I'll get back to the wild world of Alzheimer's research in a day or two. My September issue of the Green Journal arrived via USPS this afternoon, and of course this paper caught my eye:
"The Role of Histamine Degradation Gene Polymorphisms in Moderating the Effects of Food Additives on Children's ADHD Symptoms."
A colleague rolled her eyes at me when I squeaked while reading the title. But do you know how many diet-related articles are published in my specialty journal (the oldest specialty journal in publication, by the way) every year? Maybe one or two. And I've laid out the groundwork for evaluating this study. If you didn't read them the first time around, maybe take a moment now to go back to the archives to look at Hyperactivity and Diet and A Closer Look at Tartrazine. The recap is that some food additives have been shown to worsen the symptoms in ADHD (or hyperactivity) in some children, but other children seem to be impervious.
ADHD in children is diagnosed when kids have symptoms of inattention, impulsivity, and hyperactivity, to the point where severe problems interfere with daily functioning. The disorder is highly inherited, and a few genes have been found in some families that seem to explain the symptoms - the dopamine transporter genes and dopamine receptor genes, among others. Issues with these genes make sense for the symptoms you would see in ADHD - dopamine is the neurotransmitter, in our frontal lobes, especially, that is responsible for helping us pay attention and keeping us from saying things we shouldn't. If our dopamine system doesn't work efficiently, then you could see how someone could have ADHD.
But what in the world does this have to do with food dyes? Azo food dyes like yellow number five are known to cause allergic reactions in susceptible people, typically hives. That means artificial food colorings may result in the release of histamine, a chemical we let loose during an allergic reaction. The theory the researchers are working with here is that exposure to food dyes may cause some kids to release histamine, maybe not to a degree to where there is a full-on allergic reaction and hives, but where it could possibly affect behavior or impulsivity. Since the H3 receptor is prevalent in the human brain, histamine could certainly have a behavioral effect.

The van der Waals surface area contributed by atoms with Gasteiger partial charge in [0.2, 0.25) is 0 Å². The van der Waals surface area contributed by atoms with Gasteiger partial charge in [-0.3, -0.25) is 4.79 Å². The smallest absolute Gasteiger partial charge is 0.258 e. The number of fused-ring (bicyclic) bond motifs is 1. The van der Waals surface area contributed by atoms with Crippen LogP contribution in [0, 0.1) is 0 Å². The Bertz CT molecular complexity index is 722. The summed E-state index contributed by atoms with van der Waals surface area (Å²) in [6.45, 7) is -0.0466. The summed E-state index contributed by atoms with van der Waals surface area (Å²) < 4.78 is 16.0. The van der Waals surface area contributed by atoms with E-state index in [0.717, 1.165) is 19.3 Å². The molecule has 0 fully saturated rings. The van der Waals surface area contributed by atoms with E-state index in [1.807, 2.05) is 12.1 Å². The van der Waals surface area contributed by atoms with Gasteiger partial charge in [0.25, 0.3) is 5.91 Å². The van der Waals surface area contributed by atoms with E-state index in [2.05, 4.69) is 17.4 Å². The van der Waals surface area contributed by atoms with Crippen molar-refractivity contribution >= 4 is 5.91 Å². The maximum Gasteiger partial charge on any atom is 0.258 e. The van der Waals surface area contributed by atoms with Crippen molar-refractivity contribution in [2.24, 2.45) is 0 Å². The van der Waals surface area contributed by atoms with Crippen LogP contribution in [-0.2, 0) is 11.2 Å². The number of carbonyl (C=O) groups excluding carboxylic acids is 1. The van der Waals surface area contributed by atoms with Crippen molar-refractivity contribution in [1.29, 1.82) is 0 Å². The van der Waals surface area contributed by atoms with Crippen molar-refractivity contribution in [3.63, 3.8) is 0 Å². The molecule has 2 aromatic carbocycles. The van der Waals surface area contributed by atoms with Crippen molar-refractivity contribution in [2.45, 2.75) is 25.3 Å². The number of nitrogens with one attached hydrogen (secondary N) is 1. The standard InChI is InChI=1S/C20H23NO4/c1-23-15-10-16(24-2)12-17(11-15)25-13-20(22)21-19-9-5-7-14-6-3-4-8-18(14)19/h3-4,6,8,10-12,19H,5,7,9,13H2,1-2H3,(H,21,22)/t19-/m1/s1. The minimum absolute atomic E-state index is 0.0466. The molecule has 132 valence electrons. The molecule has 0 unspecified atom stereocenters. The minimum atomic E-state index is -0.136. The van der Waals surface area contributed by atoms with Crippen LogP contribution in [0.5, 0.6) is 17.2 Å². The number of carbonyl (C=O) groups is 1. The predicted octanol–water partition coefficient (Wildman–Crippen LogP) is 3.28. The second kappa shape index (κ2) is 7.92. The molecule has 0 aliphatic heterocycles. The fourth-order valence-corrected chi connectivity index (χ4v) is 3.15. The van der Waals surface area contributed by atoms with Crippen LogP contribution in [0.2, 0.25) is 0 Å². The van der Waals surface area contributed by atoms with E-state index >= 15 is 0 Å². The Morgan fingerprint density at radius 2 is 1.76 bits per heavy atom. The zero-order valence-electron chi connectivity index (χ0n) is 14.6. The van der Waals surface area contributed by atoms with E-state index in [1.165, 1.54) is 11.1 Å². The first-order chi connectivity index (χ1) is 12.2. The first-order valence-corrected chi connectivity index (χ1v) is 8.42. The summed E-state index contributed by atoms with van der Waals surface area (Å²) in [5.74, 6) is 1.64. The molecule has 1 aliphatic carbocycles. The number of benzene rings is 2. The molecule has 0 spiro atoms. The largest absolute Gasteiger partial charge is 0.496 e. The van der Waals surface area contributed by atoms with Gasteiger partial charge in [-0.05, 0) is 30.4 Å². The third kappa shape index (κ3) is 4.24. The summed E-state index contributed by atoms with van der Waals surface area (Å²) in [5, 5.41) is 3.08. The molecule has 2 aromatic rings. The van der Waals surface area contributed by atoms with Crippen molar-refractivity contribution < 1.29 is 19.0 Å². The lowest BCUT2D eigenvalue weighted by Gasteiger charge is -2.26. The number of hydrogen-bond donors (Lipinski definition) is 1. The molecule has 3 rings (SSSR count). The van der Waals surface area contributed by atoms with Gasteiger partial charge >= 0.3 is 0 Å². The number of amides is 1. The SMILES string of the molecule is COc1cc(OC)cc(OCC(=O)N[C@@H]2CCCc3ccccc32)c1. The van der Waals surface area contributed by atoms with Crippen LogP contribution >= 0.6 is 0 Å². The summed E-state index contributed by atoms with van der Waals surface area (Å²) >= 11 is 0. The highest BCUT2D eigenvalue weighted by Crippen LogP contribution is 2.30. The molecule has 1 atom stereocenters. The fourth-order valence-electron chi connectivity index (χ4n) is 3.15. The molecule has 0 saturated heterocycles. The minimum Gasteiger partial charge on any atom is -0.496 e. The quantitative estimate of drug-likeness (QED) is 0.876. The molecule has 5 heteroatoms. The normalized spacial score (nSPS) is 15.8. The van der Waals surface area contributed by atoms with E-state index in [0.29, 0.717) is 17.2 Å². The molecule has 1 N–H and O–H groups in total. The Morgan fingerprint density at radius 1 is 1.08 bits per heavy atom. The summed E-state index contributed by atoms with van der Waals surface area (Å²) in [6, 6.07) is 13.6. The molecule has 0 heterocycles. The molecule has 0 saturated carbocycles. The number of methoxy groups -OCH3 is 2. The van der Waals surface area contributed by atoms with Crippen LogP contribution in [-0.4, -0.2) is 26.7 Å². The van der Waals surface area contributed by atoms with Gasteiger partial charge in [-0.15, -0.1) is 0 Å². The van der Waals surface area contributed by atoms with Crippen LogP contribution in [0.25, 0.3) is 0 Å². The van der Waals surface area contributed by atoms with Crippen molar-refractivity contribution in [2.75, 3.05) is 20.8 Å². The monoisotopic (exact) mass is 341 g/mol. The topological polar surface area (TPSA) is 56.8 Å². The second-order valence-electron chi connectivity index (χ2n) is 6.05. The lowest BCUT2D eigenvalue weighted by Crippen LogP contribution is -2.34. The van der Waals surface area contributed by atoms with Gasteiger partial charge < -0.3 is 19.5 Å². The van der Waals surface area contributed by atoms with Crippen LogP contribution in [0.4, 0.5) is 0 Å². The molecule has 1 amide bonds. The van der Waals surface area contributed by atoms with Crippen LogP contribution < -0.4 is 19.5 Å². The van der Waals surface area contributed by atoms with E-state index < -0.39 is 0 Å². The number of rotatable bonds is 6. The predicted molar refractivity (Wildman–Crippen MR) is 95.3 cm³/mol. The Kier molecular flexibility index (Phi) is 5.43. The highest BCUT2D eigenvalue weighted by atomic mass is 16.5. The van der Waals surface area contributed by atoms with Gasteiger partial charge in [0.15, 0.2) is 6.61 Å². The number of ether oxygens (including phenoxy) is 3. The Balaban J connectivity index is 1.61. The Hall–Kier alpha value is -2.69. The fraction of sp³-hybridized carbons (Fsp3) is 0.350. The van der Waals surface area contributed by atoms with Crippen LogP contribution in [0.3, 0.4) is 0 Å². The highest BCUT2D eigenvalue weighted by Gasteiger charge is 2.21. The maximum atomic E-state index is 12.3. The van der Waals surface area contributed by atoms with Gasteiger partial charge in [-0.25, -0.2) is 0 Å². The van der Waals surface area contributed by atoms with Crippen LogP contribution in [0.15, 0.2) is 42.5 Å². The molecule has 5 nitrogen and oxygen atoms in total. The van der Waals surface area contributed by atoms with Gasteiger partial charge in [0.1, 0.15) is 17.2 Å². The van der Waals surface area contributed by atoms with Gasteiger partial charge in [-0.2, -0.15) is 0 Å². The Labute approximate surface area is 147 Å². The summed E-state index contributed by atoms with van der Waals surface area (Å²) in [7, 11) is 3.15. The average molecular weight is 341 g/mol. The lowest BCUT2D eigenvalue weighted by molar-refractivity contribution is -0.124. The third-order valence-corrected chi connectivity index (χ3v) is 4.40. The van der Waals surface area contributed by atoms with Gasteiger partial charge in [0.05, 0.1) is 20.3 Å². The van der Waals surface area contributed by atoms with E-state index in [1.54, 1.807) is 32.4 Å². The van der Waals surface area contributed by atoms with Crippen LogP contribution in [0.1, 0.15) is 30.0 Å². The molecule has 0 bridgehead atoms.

Researchers took the same kids who were involved in the Southampton study and checked the their genes for dopamine transporter, dopamine receptor, COMT, and ADRA2A genetic polymorphisms. All these genes have been associated with select groups of families with ADHD. In addition, the researchers tested for differences in the histamine N-methyltransferase (HNMT) genes to check out the histamine hypothesis. An efficiently functioning HNMT system means you clear histamine from the body in a timely manner. If your gene codes for a protein that is less efficient, you might be more vulnerable to allergy and other histamine-mediated problems. These kids were a random community sample and didn't necessarily have ADHD, and had gone through a double-blind crossover placebo controlled trial of two mixes of food dyes and preservatives and a control. The kids' behavior overall worsened significantly in the eyes of the parents and independent observers during the weeks they drank the additive-laden juice compared to the additive-free control juice. But, once again, individual reactions to the hyper juice were highly variable. Individual reactions were checked against the individual genotype to see if any connections could be made.
Of the 297 kids, about half were three years old, and the other half were eight and nine. Among the three year-olds, certain histamine and dopamine gene polymorphisms were associated with higher baseline hyperactivity - prior to drinking any hyper juice. That is to be expected if the genetic theory is sound. Among the 8/9 year-olds, there wasn't a connection found.
But what about when we added the additives? Overall, the three year-olds had significant reactions to the hyper juice (more Mix A than Mix B) if they lacked certain alleles of the histamine N-methyltransferase (HNMT) gene. There seemed to be no differences in the reactions depending on the dopamine or other checked genotypes. In the 8/9 year-olds, the results were quite similar. Not too much difference when dopamine may be off, but a significant difference depending on the HNMT gene allele.
The study was relatively short term, and obviously should be replicated before we jump up and down too much. But genetic differences in our histamine systems may explain why some kids react very badly to azo food dyes, and others don't seem to bat an eye. And this would mean that ADHD, in some people, is very likely a food allergy. Those kids might also be vulnerable to environmental allergies that affect the histamine system. There is also some evidence that methylphenidate (ritalin) and atomoxetine (strattera), medications used for ADHD, work not only via dopamine but also via histamine interactions.
The editorial in the same issue says it all: "The links are clear, and the paper is a watershed, although still falling far short of definitive proof. As with every breakthrough, more questions emerge than are answered...[the Southampton study didn't separate preservatives from additives which is an issue, as removing preservatives has economic and food safety issues] but there is no cost to health or safety in giving up artificial food colors. It certainly appears that over and above this set of studies, the cumulative evidence is sufficient for society to demand adherence to the precautionary principle and to... restrict the use of artificial dyes, at least in foods that target children."
From the conservative American Journal of Psychiatry, that is a clarion call. Amen.